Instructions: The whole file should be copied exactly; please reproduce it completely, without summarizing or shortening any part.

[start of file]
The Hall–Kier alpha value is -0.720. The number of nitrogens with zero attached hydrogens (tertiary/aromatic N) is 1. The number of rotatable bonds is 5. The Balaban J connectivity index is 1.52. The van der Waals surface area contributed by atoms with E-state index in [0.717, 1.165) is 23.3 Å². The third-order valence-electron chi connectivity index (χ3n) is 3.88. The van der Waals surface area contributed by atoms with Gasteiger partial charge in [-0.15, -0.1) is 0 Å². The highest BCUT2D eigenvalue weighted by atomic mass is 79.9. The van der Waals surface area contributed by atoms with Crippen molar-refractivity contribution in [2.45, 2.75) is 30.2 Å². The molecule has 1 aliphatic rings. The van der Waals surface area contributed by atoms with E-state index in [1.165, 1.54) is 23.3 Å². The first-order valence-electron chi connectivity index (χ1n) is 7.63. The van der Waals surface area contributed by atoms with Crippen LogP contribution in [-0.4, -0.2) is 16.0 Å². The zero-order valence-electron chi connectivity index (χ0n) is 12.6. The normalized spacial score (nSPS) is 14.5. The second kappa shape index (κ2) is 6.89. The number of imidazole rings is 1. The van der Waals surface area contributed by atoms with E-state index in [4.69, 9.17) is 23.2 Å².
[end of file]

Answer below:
The Hall–Kier alpha value is -0.720. The number of nitrogens with zero attached hydrogens (tertiary/aromatic N) is 1. The number of rotatable bonds is 5. The Balaban J connectivity index is 1.52. The van der Waals surface area contributed by atoms with E-state index in [0.717, 1.165) is 23.3 Å². The third-order valence-electron chi connectivity index (χ3n) is 3.88. The van der Waals surface area contributed by atoms with Gasteiger partial charge in [-0.15, -0.1) is 0 Å². The highest BCUT2D eigenvalue weighted by atomic mass is 79.9. The van der Waals surface area contributed by atoms with Crippen molar-refractivity contribution in [2.45, 2.75) is 30.2 Å². The molecule has 1 aliphatic rings. The van der Waals surface area contributed by atoms with E-state index in [1.165, 1.54) is 23.3 Å². The first-order valence-electron chi connectivity index (χ1n) is 7.63. The van der Waals surface area contributed by atoms with Crippen LogP contribution in [-0.4, -0.2) is 16.0 Å². The zero-order valence-electron chi connectivity index (χ0n) is 12.6. The normalized spacial score (nSPS) is 14.5. The second kappa shape index (κ2) is 6.89. The number of imidazole rings is 1. The van der Waals surface area contributed by atoms with E-state index in [4.69, 9.17) is 23.2 Å².